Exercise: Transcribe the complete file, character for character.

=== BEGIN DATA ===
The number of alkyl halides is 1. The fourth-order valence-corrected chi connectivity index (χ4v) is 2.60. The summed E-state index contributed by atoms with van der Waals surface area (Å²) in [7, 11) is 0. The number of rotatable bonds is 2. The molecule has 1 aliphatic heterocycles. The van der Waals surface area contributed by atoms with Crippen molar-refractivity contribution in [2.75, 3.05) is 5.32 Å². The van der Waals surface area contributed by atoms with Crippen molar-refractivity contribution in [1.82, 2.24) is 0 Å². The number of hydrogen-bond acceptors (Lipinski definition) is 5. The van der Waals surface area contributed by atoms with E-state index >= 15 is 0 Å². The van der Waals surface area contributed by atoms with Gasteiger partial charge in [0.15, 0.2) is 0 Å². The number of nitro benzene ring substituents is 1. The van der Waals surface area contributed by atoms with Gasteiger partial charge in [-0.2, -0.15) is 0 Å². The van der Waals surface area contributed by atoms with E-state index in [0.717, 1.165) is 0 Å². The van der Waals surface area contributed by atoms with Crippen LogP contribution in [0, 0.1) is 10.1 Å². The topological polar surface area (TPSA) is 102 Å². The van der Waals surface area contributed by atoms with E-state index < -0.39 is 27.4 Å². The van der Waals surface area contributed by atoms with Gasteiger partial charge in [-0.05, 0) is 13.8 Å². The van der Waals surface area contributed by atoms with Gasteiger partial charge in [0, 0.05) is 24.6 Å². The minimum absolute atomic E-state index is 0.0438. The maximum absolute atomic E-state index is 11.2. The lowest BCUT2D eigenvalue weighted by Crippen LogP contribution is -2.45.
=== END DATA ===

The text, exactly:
The number of alkyl halides is 1. The fourth-order valence-corrected chi connectivity index (χ4v) is 2.60. The summed E-state index contributed by atoms with van der Waals surface area (Å²) in [7, 11) is 0. The number of rotatable bonds is 2. The molecule has 1 aliphatic heterocycles. The van der Waals surface area contributed by atoms with Crippen molar-refractivity contribution in [2.75, 3.05) is 5.32 Å². The van der Waals surface area contributed by atoms with Crippen molar-refractivity contribution in [1.82, 2.24) is 0 Å². The number of hydrogen-bond acceptors (Lipinski definition) is 5. The van der Waals surface area contributed by atoms with E-state index >= 15 is 0 Å². The van der Waals surface area contributed by atoms with Gasteiger partial charge in [0.15, 0.2) is 0 Å². The number of nitro benzene ring substituents is 1. The van der Waals surface area contributed by atoms with Gasteiger partial charge in [-0.2, -0.15) is 0 Å². The van der Waals surface area contributed by atoms with E-state index in [0.717, 1.165) is 0 Å². The van der Waals surface area contributed by atoms with Crippen LogP contribution in [0, 0.1) is 10.1 Å². The topological polar surface area (TPSA) is 102 Å². The van der Waals surface area contributed by atoms with E-state index < -0.39 is 27.4 Å². The van der Waals surface area contributed by atoms with Gasteiger partial charge in [-0.05, 0) is 13.8 Å². The van der Waals surface area contributed by atoms with Gasteiger partial charge in [0, 0.05) is 24.6 Å². The minimum absolute atomic E-state index is 0.0438. The maximum absolute atomic E-state index is 11.2. The lowest BCUT2D eigenvalue weighted by Crippen LogP contribution is -2.45.